Millions of people suffer from the involuntary habit of teeth grinding or bruxism. It is caused by stress, misaligned teeth, or sleep disorders like sleep apnea. While it may not seem like a big deal, over time, teeth grinding can lead to various problems, including damage to teeth and jaw muscles. Many people are unaware that they grind their teeth until they experience symptoms or are told by their dentist.
If you think you may be grinding your teeth, you need to take steps to avoid severe damage. This article will explore ways to manage the damage caused by teeth grinding.
1. See your dentist
The first step in managing teeth grinding damage is seeing your dentist. They will be able to diagnose the problem and develop a treatment plan. Treatment may involve wearing a mouth guard at night to prevent grinding or undergoing dental surgery to correct misaligned teeth.
If you are unsure of whether or not you should see a dentist for bruxism, consider making an appointment if you are experiencing any of the following symptoms:
- Waking up with a headache
- Jaw pain
- Tooth sensitivity or pain
- Worn down tooth enamel
Damaged teeth due to bruxism can be costly to fix. Seeing a dentist as soon as possible is essential to avoid further damage. Common treatments to repair damage caused by teeth grinding include:
- Root canals
2. Wear a mouth guard while sleeping
If your dentist recommends it, you should wear a mouth guard while sleeping. This will help to prevent damage to your teeth and jaw muscles. This device protects your teeth from grinding against each other and rubbing against your gums.
There are two types of mouth guards: custom-fitted and over-the-counter. Your dentist can make custom-fitted mouth guards to fit your mouth exactly. Over-the-counter mouth guards are less expensive but may not fit as well. Depending on your needs, your dentist may recommend one over the other.
Your dentist may also prescribe using a custom occlusal splint. Compared to a mouth guard that prevents your upper and lower teeth from touching, a splint is designed to hold your teeth properly and prevent them from grinding in your sleep. Some people find that splints are less comfortable to wear than mouth guards, but they may be more effective in treating bruxism.
3. Manage stress
Stress is a common trigger of teeth grinding. Stress triggers the body’s “fight or flight” response, leading to clenching of the teeth and jaw, especially in the less conscious state of sleep. If you think stress may be causing your bruxism, you can do a few things to manage it.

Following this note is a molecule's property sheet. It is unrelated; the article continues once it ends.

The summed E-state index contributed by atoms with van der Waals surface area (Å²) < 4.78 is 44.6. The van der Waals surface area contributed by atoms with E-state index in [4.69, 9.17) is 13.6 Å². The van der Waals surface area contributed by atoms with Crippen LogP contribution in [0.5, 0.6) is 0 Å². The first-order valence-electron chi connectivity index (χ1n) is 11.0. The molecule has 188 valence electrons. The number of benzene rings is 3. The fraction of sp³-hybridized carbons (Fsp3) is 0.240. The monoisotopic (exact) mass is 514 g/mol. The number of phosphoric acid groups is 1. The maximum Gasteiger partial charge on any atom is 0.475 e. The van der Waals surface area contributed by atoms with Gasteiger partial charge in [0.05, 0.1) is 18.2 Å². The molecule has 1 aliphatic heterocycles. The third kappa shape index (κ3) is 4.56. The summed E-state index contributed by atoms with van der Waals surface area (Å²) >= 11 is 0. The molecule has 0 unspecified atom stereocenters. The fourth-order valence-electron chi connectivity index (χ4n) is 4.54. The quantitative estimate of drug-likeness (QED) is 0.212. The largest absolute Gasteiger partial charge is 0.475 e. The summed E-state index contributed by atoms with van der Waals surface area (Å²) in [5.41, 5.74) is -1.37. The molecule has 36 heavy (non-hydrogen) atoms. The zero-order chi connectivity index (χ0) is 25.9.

One way to manage stress is to find healthy outlets for it. This could involve regular exercise, journaling, or spending time with friends and family. You may also want to consider relaxation techniques such as yoga or meditation.
Others find that addressing the source of their stress is the best way to manage it. If work is causing you stress, talk to your boss about ways to reduce your workload. If you are going through a challenging life event, seek counseling or therapy.
4. Avoid foods and drinks that can damage your teeth
If bruxism has already caused damage to your teeth, avoiding foods and drinks that can further damage them is essential. Acidic beverages like soda, coffee, and wine can wear down tooth enamel. Hard and crunchy foods can also damage teeth already weakened by bruxism.
To protect your teeth, avoid sugary and acidic drinks and hard and crunchy foods. You should also limit caffeine intake, as caffeine can increase stress levels and worsen bruxism. Opt for water instead of sugary or acidic drinks, and eat soft foods that are easy on your teeth.
5. Quit smoking
Smoking is a significant risk factor for bruxism. Not only does it increase stress levels, but it also decreases saliva production. Saliva is vital for keeping the mouth healthy and preventing tooth decay.
If you smoke, quitting is the best way to reduce your risk of bruxism. Many resources are available to help you stop, including nicotine replacement products, counseling, and support groups. Talk to your doctor about the best way for you to quit smoking.
But if you can’t quit, there are still things you can do to reduce your risk of bruxism. Avoid smoking before bed, and brush your teeth and tongue after smoking to remove nicotine and other harmful toxins from your mouth. Try to smoke in areas with good ventilation to avoid exposing yourself to secondhand smoke.
Teeth grinding (bruxism) is a common problem that can cause damage to your teeth and jaw. Talk to your dentist if you think you may be grinding your teeth. They can help you find the cause of your bruxism and recommend treatment options. Always consult your dentist or healthcare provider before starting any new treatment.